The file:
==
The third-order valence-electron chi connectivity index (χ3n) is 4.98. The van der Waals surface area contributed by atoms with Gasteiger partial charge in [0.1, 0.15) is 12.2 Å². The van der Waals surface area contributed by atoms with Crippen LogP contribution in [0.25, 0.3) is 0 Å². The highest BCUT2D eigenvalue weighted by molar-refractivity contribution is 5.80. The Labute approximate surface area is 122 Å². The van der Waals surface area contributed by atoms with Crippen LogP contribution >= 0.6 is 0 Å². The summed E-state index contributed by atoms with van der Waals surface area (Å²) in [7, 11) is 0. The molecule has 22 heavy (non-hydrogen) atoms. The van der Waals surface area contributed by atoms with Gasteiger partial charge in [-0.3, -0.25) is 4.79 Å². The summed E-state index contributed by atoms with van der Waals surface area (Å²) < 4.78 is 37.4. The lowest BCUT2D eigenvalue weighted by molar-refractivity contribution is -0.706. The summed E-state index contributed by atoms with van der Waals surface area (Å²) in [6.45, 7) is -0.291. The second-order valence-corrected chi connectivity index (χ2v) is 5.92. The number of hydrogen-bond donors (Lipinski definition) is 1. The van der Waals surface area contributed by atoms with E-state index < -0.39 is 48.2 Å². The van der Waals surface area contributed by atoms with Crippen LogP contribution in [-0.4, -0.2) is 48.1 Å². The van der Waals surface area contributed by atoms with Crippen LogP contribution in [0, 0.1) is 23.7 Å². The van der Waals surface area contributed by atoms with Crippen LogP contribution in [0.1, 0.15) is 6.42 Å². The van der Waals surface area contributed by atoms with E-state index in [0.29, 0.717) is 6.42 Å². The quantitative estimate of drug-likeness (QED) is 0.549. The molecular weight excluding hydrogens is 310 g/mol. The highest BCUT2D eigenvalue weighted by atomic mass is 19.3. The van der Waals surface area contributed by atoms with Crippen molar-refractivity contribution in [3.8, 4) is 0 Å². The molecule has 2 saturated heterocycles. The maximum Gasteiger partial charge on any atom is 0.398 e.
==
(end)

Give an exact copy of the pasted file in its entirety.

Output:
The third-order valence-electron chi connectivity index (χ3n) is 4.98. The van der Waals surface area contributed by atoms with Gasteiger partial charge in [0.1, 0.15) is 12.2 Å². The van der Waals surface area contributed by atoms with Crippen LogP contribution in [0.25, 0.3) is 0 Å². The highest BCUT2D eigenvalue weighted by molar-refractivity contribution is 5.80. The Labute approximate surface area is 122 Å². The van der Waals surface area contributed by atoms with Crippen LogP contribution >= 0.6 is 0 Å². The summed E-state index contributed by atoms with van der Waals surface area (Å²) in [7, 11) is 0. The molecule has 22 heavy (non-hydrogen) atoms. The van der Waals surface area contributed by atoms with Gasteiger partial charge in [-0.3, -0.25) is 4.79 Å². The summed E-state index contributed by atoms with van der Waals surface area (Å²) < 4.78 is 37.4. The lowest BCUT2D eigenvalue weighted by molar-refractivity contribution is -0.706. The summed E-state index contributed by atoms with van der Waals surface area (Å²) in [6.45, 7) is -0.291. The second-order valence-corrected chi connectivity index (χ2v) is 5.92. The number of hydrogen-bond donors (Lipinski definition) is 1. The van der Waals surface area contributed by atoms with E-state index < -0.39 is 48.2 Å². The van der Waals surface area contributed by atoms with Crippen LogP contribution in [-0.4, -0.2) is 48.1 Å². The van der Waals surface area contributed by atoms with Crippen LogP contribution in [0, 0.1) is 23.7 Å². The van der Waals surface area contributed by atoms with Crippen LogP contribution in [0.1, 0.15) is 6.42 Å². The van der Waals surface area contributed by atoms with E-state index in [0.29, 0.717) is 6.42 Å². The quantitative estimate of drug-likeness (QED) is 0.549. The molecular weight excluding hydrogens is 310 g/mol. The highest BCUT2D eigenvalue weighted by atomic mass is 19.3. The van der Waals surface area contributed by atoms with Crippen molar-refractivity contribution in [3.8, 4) is 0 Å². The molecule has 2 saturated heterocycles. The maximum Gasteiger partial charge on any atom is 0.398 e.